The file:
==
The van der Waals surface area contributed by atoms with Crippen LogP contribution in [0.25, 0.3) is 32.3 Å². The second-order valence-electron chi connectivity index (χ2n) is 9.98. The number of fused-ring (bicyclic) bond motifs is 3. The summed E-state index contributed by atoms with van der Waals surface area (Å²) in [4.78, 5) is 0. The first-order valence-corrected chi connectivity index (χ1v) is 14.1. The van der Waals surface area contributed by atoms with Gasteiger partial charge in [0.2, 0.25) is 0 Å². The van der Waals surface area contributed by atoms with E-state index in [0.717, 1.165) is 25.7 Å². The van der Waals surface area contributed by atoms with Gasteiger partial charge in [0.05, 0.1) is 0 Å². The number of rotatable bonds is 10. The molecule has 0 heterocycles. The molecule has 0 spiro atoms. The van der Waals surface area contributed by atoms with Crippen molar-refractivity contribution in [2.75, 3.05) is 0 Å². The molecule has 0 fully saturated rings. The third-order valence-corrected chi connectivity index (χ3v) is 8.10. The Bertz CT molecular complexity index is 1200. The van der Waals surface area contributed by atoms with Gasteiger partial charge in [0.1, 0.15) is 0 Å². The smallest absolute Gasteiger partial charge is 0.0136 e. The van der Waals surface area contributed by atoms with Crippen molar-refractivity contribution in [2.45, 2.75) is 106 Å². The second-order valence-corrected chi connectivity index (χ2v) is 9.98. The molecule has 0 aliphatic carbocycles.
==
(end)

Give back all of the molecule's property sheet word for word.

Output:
The van der Waals surface area contributed by atoms with Crippen LogP contribution in [0.25, 0.3) is 32.3 Å². The second-order valence-electron chi connectivity index (χ2n) is 9.98. The number of fused-ring (bicyclic) bond motifs is 3. The summed E-state index contributed by atoms with van der Waals surface area (Å²) in [4.78, 5) is 0. The first-order valence-corrected chi connectivity index (χ1v) is 14.1. The van der Waals surface area contributed by atoms with Gasteiger partial charge in [0.2, 0.25) is 0 Å². The van der Waals surface area contributed by atoms with E-state index in [0.717, 1.165) is 25.7 Å². The van der Waals surface area contributed by atoms with Gasteiger partial charge in [0.05, 0.1) is 0 Å². The number of rotatable bonds is 10. The molecule has 0 heterocycles. The molecule has 0 spiro atoms. The van der Waals surface area contributed by atoms with Crippen molar-refractivity contribution in [2.75, 3.05) is 0 Å². The molecule has 0 fully saturated rings. The third-order valence-corrected chi connectivity index (χ3v) is 8.10. The Bertz CT molecular complexity index is 1200. The van der Waals surface area contributed by atoms with Gasteiger partial charge in [0.1, 0.15) is 0 Å². The smallest absolute Gasteiger partial charge is 0.0136 e. The van der Waals surface area contributed by atoms with Crippen molar-refractivity contribution in [2.45, 2.75) is 106 Å². The second-order valence-corrected chi connectivity index (χ2v) is 9.98. The molecule has 0 aliphatic carbocycles.